Dealing with the wounds of history

September 27, 2013 | 11 a.m.

Desmond Tutu Center dedicated during time of painful remembrance

Opinion | Greta Sowles

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Reconciliation professor Curtiss DeYoung stands with Archibishop Desmond Tutu and Allan Boesak at the airport following the dedication of the Desmond Tutu Center for Peace, Global Justice and Reconciliation Studies at Butler University and Christian Theological Seminary. | Photo for The Clarion courtesy of Curtiss DeYoung

In his book Reason in Common Sense, Philosopher George Santayana said, “Those who cannot remember the past, are condemned to repeat it.” This eminent quote certainly seems applicable during the past few months. With the 50th anniversary of Martin Luther King’s “I Have a Dream” speech at the end of August, the death of four girls at the bombing of the Birmingham church and the assassination of President Kennedy, we must come to terms with the fact that history is chronically painful, like a sore that refuses to heal.

Sadly, the Trayvon Martin case or Paula Deen’s comments on national television reopen the wound – a wound that tells us that there is still a division in America. These very examples trouble Professor of Reconciliation Studies Curtiss DeYoung.

“We haven’t reconciled, and we haven’t healed,” he said. “These things are still occurring.”

While DeYoung asserts that racism still exists in a worldwide form, he also acknowledges the need for appreciation of the civil rights movement, especially as we commemorate the 50th anniversary of many vital events.

DeYoung sees great progress in the growth of reconciliation studies programs and courses, which he believes are necessary to avoid ignorance and the reopening of the sores of history.

Recently, DeYoung traveled to Butler University and Christian Theological Seminary in Indianapolis, Ind., where he attended the dedication of the Desmond Tutu Center for Peace, Global Justice and Reconciliation Studies on Thursday, Sept. 12. The center is North America’s first and only academic center named for Archibishop Tutu.

DeYoung, who co-wrote a book with Allan Boesak, South African cleric, anti-apartheid activist and first director of the center, was invited to enjoy.

“To get to hear Desmond Tutu speak is a delight,” said DeYoung. “He is in his 80s now, so he doesn’t travel much anymore.”

DeYoung then attended a smaller dedication ceremony the following morning and was able to shake Tutu’s hand. To DeYoung’s great surprise, he ran into Tutu and Boesak at the airport on Saturday morning and had a brief conversation with them, which he described as “the icing on the cake.”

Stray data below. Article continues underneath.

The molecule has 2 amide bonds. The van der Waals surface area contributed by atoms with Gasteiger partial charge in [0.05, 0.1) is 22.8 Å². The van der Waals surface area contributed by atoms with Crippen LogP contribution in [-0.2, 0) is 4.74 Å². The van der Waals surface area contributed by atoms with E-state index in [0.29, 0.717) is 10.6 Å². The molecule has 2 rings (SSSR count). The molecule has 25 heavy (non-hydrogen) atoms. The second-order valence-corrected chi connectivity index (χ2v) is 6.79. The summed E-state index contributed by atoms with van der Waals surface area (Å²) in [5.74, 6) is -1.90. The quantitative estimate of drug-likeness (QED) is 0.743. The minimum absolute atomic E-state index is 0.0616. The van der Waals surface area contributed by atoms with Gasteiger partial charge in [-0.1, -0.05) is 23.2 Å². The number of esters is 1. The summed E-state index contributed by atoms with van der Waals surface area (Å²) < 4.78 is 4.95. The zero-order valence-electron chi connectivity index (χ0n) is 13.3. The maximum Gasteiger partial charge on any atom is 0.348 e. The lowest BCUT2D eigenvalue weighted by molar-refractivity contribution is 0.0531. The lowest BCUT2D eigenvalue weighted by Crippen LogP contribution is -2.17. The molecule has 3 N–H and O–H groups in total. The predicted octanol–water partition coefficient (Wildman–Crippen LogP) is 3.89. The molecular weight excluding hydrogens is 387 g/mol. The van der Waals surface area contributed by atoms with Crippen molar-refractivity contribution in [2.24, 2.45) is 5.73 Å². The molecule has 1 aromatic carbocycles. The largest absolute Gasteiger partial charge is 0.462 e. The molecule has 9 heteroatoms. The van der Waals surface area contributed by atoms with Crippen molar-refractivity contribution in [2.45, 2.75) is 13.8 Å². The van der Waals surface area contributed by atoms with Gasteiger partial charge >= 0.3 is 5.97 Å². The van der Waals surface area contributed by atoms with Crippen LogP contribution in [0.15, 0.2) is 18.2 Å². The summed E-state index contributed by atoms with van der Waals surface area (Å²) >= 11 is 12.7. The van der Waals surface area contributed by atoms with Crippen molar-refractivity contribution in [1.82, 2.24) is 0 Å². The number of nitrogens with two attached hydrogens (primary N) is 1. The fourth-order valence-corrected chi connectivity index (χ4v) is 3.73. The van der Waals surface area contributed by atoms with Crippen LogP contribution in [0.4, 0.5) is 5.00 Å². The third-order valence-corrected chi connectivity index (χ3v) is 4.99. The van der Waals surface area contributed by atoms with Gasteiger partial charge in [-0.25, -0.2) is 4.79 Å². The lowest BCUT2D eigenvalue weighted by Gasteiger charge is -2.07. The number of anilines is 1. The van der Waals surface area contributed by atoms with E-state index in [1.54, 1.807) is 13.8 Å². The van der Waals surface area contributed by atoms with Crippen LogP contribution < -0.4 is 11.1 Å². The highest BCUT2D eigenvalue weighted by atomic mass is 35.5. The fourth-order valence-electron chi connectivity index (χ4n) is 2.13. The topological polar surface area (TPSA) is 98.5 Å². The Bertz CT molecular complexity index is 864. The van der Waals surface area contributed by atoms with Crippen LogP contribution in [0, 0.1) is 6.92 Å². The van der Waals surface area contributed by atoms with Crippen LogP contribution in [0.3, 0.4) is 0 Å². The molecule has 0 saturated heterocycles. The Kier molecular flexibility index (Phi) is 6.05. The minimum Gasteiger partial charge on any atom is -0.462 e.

DeYoung also established that the relationship between Tutu and Boesak is magical, as they have a history of working together on the front lines of the anti-apartheid movement. Additionally, DeYoung mentioned that Tutu’s humor has an ability to bring the truth to light.

DeYoung hopes that the addition of the Butler University and Christian Theological Seminary reconciliation center will prompt further growth of the study nationwide. Seattle Pacific University now has a reconciliation studies minor. The program at Bethel maintains its status as the only reconciliation studies major in the country.

Leon Rodrigues, chief diversity officer at Bethel, grew up in segregated South Africa and was actively involved in his own struggle for freedom and justice. He speaks adamantly about the importance and need for reconciliation studies at Bethel and around the nation.

Here is what he said:

What are some significant dates in the civil rights movement that have been recently commemorated?

The two most significant ones are the August 28, 1963 March on Washington for jobs and freedom and where Dr. Martin Luther King Jr. made his famous "I have a Dream" speech on the steps of the Lincoln Memorial. The second is the commemoration (Sept. 15, 1963) of the four little girls who were killed in a bombing of the 16th Street Baptist Church in Birmingham, Ala.

These events led to the emergence of strong opposition to racial discrimination and Jim Crow treatment of Blacks in the South. Several groups such as the Southern Leadership Christian Assembly (SCLA), led by Dr. King and the Student Non-Violent Coordinating Committee (SNCC) mobilized and got people to support marches for voting rights and an end to segregation. These were met with bloody opposition and racial attacks fueled by white southerners.

How is this relevant to Bethel today?

Firstly, we must lament this sad history and horrible treatment of Blacks, Native Americans and others because of their race. We must educate ourselves and be open to the stories of communities that faced these tragic events and act against ignorance.

Students today should understand that having the privilege of education means serving society and improving it. We have serious challenges today and we can learn from the commitment of students such as those in SNCC, SCLA and those who were involved in the voting rights campaigns, Freedom Rides and organizing for freedom and dignity of all people.

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